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Paediatr Drugs. 2015 Apr;17(2):115-24. doi: 10.1007/s40272-014-0106-0.

Pharmacogenomic medicine in autism: challenges and opportunities.

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Division of Biostatistics and Epidemiology, Cincinnati Children's Hospital Medical Center, 3333 Burnet Ave, Cincinnati, OH, 45229, USA,


Autism spectrum disorder (ASD) affects 1 in 68 children in the US and is distinguished by core deficits in social interactions. Developing pharmacologic treatments for ASD is complicated by clinical and genetic heterogeneity. Although pharmacological treatments have not been shown to be effective in treating the core symptoms of ASD (i.e., social deficits), there is evidence that the burden of emotional and behavioral problems can be reduced with pharmacotherapy. Numerous randomized clinical trials of treatments for the core ASD deficits have been conducted; however, most have provided inconclusive results due to the substantial variation in treatment response. Variation also exists in the considerable metabolic side effects of many of the current treatments. Some of this variation may be explained by differences in the underlying genetic pathways. Exploiting the link between genetic heterogeneity and clinical variation associated with behavioral problems may provide an opportunity for targeted treatment of ASD. In this review, we summarize the recent findings from pharmacogenomics studies of ASD and suggest further how understanding how genetic liability modifies the effect of drugs may present an opportunity to address the challenges of personalized medicine in autism.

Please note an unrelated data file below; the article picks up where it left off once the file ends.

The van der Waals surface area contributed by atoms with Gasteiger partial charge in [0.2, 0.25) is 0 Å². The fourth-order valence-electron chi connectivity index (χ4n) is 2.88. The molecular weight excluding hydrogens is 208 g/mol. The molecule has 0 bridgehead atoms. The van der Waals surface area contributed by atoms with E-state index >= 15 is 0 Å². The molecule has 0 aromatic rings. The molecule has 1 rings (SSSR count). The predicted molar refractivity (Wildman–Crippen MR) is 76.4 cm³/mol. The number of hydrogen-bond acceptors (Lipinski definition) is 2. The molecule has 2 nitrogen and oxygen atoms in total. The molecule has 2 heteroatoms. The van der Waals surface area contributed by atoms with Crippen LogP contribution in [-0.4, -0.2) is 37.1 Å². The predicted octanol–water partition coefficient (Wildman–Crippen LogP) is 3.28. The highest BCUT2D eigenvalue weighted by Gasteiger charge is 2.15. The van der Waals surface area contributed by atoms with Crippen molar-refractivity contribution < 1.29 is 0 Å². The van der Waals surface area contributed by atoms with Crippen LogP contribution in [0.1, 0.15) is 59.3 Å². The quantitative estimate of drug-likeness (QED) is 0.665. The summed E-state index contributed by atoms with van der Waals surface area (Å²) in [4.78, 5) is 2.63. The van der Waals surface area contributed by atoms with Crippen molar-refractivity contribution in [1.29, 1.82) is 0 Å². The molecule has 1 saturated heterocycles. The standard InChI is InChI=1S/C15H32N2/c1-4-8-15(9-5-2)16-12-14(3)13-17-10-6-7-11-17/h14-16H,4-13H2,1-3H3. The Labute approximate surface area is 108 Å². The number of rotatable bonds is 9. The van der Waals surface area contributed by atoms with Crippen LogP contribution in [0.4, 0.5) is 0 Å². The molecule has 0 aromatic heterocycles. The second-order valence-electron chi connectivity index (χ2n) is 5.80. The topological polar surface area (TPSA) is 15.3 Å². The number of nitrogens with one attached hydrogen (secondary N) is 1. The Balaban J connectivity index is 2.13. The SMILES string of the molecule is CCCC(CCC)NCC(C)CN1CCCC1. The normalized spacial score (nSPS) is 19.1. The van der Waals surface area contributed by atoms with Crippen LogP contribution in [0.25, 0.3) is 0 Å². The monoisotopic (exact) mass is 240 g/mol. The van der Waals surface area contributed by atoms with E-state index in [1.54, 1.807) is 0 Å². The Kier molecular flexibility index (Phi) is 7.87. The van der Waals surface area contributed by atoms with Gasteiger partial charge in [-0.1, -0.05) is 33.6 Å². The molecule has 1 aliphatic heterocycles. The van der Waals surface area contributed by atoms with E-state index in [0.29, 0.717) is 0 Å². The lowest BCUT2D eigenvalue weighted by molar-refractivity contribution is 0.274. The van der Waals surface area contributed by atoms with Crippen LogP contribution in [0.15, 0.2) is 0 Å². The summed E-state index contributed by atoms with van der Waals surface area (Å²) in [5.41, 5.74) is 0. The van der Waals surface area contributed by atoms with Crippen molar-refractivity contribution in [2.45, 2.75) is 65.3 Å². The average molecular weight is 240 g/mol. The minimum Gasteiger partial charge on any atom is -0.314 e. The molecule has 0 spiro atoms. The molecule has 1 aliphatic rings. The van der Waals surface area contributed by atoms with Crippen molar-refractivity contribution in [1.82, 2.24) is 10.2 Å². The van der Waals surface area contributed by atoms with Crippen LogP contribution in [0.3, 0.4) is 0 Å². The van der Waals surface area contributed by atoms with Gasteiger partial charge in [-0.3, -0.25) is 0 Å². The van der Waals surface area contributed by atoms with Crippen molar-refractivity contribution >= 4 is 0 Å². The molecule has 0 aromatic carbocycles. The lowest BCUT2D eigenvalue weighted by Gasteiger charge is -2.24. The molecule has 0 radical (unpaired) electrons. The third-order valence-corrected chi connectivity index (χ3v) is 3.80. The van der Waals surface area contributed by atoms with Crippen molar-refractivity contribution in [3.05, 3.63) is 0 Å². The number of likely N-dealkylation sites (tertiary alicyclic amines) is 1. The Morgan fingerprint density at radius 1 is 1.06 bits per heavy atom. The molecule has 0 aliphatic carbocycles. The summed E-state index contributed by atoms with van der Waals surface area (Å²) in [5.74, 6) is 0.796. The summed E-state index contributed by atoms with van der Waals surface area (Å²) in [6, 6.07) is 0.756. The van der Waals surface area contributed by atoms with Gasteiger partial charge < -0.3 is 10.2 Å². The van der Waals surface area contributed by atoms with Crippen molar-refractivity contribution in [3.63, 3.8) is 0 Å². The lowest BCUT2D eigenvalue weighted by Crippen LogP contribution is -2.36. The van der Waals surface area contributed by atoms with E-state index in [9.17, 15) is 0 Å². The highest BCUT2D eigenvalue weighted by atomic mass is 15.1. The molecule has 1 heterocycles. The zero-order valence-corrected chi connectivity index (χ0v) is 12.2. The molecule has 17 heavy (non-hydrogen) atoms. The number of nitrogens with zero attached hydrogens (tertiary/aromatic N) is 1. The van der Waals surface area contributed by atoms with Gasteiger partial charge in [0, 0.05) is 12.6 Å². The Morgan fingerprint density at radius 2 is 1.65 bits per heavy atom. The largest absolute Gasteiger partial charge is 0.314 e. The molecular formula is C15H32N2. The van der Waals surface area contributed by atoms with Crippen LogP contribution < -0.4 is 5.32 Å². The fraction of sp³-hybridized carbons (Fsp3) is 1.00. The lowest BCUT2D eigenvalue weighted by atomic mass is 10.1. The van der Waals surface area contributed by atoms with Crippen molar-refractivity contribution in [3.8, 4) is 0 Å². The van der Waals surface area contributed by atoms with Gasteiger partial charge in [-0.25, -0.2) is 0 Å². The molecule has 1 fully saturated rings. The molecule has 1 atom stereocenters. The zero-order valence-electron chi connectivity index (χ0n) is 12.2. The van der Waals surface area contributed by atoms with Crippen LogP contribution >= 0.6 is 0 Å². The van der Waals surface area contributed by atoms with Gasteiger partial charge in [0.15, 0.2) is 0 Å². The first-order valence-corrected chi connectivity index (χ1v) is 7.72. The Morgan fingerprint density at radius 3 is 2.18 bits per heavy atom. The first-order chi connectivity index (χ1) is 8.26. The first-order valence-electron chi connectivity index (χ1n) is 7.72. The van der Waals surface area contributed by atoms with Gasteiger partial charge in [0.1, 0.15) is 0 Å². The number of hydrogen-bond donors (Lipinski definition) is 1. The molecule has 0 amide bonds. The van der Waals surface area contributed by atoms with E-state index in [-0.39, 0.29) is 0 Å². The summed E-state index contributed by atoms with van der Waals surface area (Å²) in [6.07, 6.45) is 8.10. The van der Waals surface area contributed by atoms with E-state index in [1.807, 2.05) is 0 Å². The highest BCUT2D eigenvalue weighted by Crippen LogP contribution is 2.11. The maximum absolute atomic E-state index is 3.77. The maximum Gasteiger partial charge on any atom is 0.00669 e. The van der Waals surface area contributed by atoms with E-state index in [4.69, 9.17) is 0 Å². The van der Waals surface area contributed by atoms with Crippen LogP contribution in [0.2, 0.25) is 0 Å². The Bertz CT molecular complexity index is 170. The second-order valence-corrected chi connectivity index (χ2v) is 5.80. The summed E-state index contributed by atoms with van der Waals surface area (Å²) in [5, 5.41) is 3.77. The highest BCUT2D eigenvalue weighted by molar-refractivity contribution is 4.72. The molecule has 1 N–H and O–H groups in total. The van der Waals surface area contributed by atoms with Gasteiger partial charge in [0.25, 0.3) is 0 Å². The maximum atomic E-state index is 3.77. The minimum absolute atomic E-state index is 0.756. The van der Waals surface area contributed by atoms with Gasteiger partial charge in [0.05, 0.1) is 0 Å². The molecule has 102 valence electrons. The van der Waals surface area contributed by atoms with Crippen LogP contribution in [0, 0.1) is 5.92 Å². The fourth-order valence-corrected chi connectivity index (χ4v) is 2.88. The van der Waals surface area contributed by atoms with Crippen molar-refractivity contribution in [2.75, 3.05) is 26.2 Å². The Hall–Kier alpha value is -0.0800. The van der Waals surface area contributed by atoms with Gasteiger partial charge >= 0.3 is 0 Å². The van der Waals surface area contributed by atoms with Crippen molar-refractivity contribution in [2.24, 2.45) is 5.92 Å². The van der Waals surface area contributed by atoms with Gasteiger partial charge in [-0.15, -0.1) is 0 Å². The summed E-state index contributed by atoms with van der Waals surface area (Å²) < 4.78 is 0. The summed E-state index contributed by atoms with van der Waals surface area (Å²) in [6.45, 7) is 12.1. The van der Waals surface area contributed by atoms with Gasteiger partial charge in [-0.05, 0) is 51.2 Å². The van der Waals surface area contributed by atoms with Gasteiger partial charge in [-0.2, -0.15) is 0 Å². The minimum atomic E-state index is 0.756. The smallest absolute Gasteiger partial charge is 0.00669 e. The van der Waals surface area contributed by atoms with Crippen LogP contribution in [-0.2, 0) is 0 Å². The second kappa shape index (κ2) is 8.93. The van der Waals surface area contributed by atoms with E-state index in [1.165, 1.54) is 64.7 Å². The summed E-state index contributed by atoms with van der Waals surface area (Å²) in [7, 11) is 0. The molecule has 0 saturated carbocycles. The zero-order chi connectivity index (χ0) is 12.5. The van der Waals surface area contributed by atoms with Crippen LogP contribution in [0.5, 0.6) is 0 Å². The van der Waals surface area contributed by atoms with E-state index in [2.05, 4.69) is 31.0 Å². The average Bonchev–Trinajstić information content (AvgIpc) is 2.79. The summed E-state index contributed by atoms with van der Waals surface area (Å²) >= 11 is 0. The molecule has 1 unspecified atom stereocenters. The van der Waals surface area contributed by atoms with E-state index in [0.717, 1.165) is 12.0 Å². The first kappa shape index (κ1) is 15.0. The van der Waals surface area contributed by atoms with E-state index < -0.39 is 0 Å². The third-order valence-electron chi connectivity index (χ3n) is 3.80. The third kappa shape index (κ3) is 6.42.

[Indexed for MEDLINE]

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